Mathematics at Rushmore
Mathematics Lead: Hannah Herlihy
At Rushmore, we follow the National Curriculum for Mathematics. We believe it is an essential life skill and our wish is that all children enjoy maths and become confident mathematicians who thrive on challenge.
The main areas in the program of study for mathematics are number, measure, geometry and statistics. There is a strong emphasis at Rushmore on number and using and applying new skills. We use the Maths No Problem! program and White Rose program to drive our teaching and learning, focusing on the these key principles: to be fluent in the fundamentals of mathematics (i.e. quick recall number facts and application of knowledge, to reason mathematically (i.e. justify, generalise and explain why), and to problem solve.
In doing this, we deepen pupil’s knowledge and understanding of mathematics. Our teaching and learning strategies are underpinned by the concrete pictorial and abstract teaching approach as seen in both the Maths No Problem! Program and the White Rose Program.
Maths No Problem Program (Years 1 - 3)
Maths No Problem uses the maths mastery approach to maths. This involves employing approaches that help pupils to develop a deep and secure knowledge and understanding of mathematics at each stage of their learning, so that by the end of every school year or Key Stage, pupils will have acquired mastery of the mathematical facts and concepts they’ve been exposed to, equipping them to move on confidently and securely to more advanced material. When taught to master maths, children develop their mathematical fluency without resorting to rote learning and are able to solve non-routine maths problems without having to memorise procedures.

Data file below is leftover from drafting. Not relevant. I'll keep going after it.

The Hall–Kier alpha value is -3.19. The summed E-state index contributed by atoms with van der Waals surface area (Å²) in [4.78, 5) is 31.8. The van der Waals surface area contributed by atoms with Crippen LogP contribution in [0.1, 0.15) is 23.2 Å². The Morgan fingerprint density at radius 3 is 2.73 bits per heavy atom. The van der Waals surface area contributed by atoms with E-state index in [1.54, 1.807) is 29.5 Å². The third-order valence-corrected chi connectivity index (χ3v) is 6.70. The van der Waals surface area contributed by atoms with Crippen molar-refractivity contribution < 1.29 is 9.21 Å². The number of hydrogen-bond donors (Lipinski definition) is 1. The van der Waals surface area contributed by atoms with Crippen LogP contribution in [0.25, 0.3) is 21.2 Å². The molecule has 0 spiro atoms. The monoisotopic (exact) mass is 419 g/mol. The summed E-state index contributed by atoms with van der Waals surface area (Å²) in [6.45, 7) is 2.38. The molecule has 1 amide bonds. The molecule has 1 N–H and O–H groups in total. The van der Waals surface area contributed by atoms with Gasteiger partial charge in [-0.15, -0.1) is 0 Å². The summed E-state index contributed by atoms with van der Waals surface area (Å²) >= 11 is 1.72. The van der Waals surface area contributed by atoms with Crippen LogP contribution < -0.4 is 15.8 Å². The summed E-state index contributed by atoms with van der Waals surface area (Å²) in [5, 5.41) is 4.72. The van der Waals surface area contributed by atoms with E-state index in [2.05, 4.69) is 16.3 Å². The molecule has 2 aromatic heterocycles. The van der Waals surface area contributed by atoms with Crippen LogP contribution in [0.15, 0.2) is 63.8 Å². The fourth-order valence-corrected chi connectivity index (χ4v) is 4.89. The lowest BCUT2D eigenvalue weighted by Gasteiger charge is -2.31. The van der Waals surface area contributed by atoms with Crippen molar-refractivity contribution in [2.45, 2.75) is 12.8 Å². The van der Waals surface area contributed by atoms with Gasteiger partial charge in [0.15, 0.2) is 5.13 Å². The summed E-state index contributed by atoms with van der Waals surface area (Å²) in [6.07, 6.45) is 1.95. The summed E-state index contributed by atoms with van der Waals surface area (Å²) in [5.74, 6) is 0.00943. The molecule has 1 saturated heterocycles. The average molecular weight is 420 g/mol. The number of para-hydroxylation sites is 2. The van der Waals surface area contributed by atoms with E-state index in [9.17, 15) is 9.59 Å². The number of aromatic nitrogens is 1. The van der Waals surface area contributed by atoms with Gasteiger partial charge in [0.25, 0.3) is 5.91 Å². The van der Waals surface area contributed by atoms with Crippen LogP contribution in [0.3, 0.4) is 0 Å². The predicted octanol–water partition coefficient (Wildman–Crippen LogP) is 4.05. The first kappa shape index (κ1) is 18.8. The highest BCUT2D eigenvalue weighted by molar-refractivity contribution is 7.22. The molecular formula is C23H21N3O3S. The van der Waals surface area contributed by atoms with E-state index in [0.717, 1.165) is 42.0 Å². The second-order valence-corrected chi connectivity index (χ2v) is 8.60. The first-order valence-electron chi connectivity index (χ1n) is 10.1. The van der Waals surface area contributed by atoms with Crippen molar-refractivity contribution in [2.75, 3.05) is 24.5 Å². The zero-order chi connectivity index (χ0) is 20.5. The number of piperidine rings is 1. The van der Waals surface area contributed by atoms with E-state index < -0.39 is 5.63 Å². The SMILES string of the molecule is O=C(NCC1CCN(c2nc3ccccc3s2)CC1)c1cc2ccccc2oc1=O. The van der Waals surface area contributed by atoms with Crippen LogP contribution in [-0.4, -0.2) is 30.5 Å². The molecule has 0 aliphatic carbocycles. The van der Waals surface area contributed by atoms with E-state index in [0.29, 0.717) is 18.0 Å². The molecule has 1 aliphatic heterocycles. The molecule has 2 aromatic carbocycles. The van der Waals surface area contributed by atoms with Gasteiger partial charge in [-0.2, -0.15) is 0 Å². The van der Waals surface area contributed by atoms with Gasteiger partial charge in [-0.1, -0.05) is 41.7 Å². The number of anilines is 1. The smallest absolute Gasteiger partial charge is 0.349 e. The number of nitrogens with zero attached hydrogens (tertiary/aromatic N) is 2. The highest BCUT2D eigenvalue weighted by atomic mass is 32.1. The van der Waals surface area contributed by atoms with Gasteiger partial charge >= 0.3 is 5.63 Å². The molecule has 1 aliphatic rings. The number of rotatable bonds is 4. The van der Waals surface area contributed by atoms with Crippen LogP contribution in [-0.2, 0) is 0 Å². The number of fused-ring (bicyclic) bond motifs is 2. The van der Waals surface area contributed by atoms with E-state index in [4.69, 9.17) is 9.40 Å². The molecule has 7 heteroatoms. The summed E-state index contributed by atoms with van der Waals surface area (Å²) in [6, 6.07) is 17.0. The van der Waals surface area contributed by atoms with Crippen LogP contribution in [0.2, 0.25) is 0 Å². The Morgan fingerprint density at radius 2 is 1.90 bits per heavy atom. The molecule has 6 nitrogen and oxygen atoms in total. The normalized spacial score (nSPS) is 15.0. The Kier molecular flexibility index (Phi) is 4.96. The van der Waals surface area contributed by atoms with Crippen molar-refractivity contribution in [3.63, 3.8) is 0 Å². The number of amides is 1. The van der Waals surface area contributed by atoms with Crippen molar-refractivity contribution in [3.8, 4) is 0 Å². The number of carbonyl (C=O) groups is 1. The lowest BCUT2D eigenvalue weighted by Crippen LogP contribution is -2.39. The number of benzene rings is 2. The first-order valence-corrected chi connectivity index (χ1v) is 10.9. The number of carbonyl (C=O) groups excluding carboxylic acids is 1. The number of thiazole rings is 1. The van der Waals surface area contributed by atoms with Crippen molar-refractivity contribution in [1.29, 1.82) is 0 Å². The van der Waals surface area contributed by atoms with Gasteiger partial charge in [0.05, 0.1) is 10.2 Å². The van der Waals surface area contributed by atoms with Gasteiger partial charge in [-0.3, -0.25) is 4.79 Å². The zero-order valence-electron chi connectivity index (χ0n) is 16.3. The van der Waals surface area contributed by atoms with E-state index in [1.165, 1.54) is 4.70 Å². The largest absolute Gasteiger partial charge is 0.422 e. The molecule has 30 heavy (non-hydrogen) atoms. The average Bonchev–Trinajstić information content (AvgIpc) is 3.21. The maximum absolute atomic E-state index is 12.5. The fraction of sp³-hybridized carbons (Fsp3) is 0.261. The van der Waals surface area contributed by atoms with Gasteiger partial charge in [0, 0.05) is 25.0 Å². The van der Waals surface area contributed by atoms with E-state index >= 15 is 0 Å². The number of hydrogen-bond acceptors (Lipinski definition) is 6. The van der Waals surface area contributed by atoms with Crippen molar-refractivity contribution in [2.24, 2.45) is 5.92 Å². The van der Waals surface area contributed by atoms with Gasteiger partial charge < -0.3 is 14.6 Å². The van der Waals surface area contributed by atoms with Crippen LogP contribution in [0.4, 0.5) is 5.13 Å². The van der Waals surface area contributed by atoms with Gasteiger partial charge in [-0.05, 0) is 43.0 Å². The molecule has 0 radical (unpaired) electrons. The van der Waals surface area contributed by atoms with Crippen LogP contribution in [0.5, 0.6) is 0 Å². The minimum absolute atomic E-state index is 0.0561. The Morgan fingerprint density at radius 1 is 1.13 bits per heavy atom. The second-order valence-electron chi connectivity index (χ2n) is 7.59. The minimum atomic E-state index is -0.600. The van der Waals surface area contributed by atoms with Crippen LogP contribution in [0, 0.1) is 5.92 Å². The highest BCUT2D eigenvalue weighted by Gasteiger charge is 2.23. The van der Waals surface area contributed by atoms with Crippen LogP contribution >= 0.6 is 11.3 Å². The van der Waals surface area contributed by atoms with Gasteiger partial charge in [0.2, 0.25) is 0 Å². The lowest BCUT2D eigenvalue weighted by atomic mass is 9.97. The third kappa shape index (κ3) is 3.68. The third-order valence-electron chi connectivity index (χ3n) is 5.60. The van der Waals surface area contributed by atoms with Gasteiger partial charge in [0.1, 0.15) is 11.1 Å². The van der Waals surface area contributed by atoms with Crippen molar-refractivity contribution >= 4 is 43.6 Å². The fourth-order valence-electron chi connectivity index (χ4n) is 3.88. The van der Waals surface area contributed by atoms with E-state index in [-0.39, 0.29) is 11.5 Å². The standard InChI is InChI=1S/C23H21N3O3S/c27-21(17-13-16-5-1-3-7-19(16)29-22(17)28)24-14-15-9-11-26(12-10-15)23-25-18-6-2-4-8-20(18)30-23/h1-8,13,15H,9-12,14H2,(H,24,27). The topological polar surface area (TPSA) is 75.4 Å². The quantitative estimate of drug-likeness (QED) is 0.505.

Each class moves through the content at the same pace, each topic is studied in depth until the children demonstrate that they have a secure understanding of mathematical concepts. This allows children time to think deeply about the maths and really understand concepts at a relational level rather than a set of rules or procedures. This inclusive approach allows all children to build self-confidence in maths, and its emphasis on promoting multiple methods of solving a problem builds resilience in pupils.
Though the whole class goes through the same content at the same pace, there is still plenty of opportunity for differentiation. Unlike the old model, where advanced learners are accelerated through new content, those pupils who grasp concepts quickly are challenged with rich and sophisticated problems within the topic. Those children who are not sufficiently fluent are provided additional support to consolidate their understanding before moving on.
White Rose Program (Years 4 - 6)
The White Rose schemes of learning are designed to support a mastery approach to teaching and learning and are in line with the aims and objectives of the National Curriculum. They have number at their heart and a large proportion of time is spent reinforcing number to build competency. It allows teachers to stay the required key stage and support the ideal of depth before breadth of understanding. It also ensures students have the opportunity to stay together as they work through the schemes as a whole group and provides plenty of opportunities to build reasoning and problem solving elements into the curriculum.
The White Rose program allows children to make small steps to move through the following aspects of mathematical thinking: